National, publicly funded HPV vaccination programmes, high uptake of vaccination and screening, and access to high-quality diagnosis and treatment, are essential to tackle the global burden of cervical cancer. However, the disparities that persist in terms of access to vaccination and screening will delay worldwide elimination—a stark warning for countries of all income levels. Political commitment for evidence-led, well-funded, accessible prevention programmes combined with education and awareness campaigns to combat dangerous misinformation will bring countless societal and economic benefits.

Paper of the Year 2019: Lorraine Tulloch

We asked our SCPN team and friends what they thought was the most interesting paper that had come across their desks this year. We asked Lorraine Tulloch, Programme Lead, Obesity Action Scotland, for her nomination for paper of the year 2019 and this is what she had to say:

“Lifestyle choice, lifestyle related condition… all too often obesity is described in these terms. Such a reductionist approach to a complex issue repeatedly forms the dialogue in our current UK political climate. The paper I am nominating for paper of the year is far from reductionist”

The Global Syndemic of Obesity, Undernutrition and Climate Change: The Lancet Commission report

Boyd A Swinburn, Vivica I Kraak, Steven Allender et al.


Why this paper?

This paper presents obesity, alongside malnutrition and climate change as consequences of common systemic drivers. One of these drivers is a global industrial system producing and stimulating consumption at rates that harm our health and the environment. While it is easy to feel powerless when faced with addressing this, the authors suggest a range of actions to change the food and built environment for the better. The most significant conclusion is that it will be the tenacity of coalitions and power of evidence that will ensure system change in the future. We all can make a difference.

Paper of the Year 2019: Professor Callum Fraser

We asked our SCPN team and friends what they thought was the most interesting paper that had come across their desks this year. Professor Callum G Fraser, Senior Research Fellow, University of Dundee and Founding Member of the Expert Working Group on FIT for Screening, CRCSC, World Endoscopy Organization has chosen his paper of 2019 which discusses the important topic of the increasing incidence for colorectal cancer in young adults.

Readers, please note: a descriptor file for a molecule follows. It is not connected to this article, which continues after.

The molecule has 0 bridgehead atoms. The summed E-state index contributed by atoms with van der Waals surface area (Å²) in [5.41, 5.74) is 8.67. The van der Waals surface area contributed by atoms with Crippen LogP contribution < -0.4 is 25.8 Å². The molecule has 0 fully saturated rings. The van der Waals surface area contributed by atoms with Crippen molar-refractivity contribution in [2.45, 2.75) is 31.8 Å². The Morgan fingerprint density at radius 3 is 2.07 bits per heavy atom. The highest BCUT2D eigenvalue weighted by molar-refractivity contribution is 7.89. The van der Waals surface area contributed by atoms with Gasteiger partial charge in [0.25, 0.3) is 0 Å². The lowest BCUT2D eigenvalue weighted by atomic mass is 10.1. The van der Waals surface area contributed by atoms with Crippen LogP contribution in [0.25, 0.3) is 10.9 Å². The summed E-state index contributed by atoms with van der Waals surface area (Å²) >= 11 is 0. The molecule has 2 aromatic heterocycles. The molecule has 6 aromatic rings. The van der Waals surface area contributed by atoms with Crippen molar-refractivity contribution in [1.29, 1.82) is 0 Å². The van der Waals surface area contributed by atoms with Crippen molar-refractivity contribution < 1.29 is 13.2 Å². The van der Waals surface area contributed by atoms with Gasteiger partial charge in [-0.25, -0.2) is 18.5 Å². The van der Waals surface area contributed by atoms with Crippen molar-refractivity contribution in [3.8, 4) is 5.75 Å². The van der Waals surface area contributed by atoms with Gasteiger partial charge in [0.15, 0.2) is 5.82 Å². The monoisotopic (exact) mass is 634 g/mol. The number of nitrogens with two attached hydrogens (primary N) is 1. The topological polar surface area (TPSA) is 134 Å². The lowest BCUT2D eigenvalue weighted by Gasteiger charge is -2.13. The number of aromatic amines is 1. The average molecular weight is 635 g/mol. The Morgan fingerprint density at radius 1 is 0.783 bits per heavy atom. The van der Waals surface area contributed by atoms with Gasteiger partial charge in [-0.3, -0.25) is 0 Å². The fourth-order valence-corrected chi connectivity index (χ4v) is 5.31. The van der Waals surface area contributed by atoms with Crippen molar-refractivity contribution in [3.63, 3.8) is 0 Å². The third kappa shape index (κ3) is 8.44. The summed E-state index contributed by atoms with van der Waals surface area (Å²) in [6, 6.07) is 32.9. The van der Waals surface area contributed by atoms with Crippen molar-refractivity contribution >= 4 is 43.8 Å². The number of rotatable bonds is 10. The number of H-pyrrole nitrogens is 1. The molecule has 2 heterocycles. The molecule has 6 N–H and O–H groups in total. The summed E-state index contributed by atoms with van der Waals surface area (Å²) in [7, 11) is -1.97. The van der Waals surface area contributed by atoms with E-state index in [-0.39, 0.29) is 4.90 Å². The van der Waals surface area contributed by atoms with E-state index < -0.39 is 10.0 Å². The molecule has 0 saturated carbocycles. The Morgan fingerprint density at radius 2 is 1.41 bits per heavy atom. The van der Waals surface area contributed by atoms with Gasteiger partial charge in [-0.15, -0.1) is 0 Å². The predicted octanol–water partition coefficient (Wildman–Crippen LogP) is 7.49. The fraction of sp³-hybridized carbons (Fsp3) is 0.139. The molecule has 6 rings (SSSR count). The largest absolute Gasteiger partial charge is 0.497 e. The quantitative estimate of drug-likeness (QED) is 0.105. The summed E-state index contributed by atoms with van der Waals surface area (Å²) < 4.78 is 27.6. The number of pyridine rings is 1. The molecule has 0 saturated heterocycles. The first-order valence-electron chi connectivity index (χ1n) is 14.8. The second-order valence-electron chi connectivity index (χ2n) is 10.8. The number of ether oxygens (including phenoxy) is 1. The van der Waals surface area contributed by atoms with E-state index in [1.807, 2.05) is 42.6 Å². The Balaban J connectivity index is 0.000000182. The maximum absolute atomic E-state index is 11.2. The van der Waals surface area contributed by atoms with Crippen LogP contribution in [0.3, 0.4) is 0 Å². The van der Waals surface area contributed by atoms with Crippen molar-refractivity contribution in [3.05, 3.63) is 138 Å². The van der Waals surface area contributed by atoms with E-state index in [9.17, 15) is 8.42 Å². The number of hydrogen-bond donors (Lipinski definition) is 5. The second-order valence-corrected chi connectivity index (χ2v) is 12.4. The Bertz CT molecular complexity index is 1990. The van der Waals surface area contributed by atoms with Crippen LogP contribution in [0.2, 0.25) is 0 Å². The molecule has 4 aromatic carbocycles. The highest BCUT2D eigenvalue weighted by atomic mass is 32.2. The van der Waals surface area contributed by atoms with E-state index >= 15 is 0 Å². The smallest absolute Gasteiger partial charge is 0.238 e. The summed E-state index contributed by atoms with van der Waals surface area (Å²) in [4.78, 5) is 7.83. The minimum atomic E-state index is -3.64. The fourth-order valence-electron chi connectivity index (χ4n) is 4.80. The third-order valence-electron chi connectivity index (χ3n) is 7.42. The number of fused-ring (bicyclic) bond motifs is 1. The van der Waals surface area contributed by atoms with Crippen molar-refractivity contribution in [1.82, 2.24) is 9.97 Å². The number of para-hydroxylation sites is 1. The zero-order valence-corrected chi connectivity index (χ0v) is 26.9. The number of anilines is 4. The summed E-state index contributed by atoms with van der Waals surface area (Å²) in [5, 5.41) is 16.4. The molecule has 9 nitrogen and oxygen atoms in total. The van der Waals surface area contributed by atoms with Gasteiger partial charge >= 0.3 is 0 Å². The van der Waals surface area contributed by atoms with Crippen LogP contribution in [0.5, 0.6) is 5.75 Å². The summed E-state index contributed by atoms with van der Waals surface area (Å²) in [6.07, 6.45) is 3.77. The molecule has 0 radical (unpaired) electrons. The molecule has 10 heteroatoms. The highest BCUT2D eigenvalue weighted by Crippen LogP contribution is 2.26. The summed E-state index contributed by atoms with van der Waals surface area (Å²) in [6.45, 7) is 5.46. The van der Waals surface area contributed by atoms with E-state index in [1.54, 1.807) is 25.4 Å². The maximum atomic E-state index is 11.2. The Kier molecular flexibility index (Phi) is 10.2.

Increasing incidence of colorectal cancer in young adults in Europe over the last 25 years.

Fanny ER Vuik, Stella AV Nieuwenburg, Marc Bardou et al.

GUT Journal

Why this paper?

The media is replete with horror stories about young people who were discovered to have advanced colorectal cancer (CRC), often after many visits to health care professionals. This impressive study assessed 143.7 million people,aged 20-49 years,from 20 European countries. Only 187 918 (0.13%) had CRC. On average, CRC incidence increased 7.9%, 4.9% and 1.9% per year in those aged 20-29, 30-39 and 40-49 years.Thus, the argument to solve the problem simply by lowering the age to start screening to 45 years seems rather less than cogent. Further research on possible causes including lack of exercise, diet, smoking, alcohol and obesity is known to be in progress. In addition, the microbiome, influenced by diet and environment, might be important.

In the meantime, perhaps countries could well follow Scotland’s lead and make faecal immunochemical tests (FIT) ubiquitously available in primary care to all patients presenting with any lower bowel symptoms.

Paper of the Year 2019: Professor Nanette Mutrie

We asked our SCPN team and friends what they thought was the most interesting paper that had come across their desks this year. SCPN friend Professor Nanette Mutrie, Director of the Physical Activity for Health Research Group, University of Edinburgh, has nominated the revised Chief Medical Officers’ physical activity guidelines as her report of the year and here is why…

Continue reading “Paper of the Year 2019: Professor Nanette Mutrie”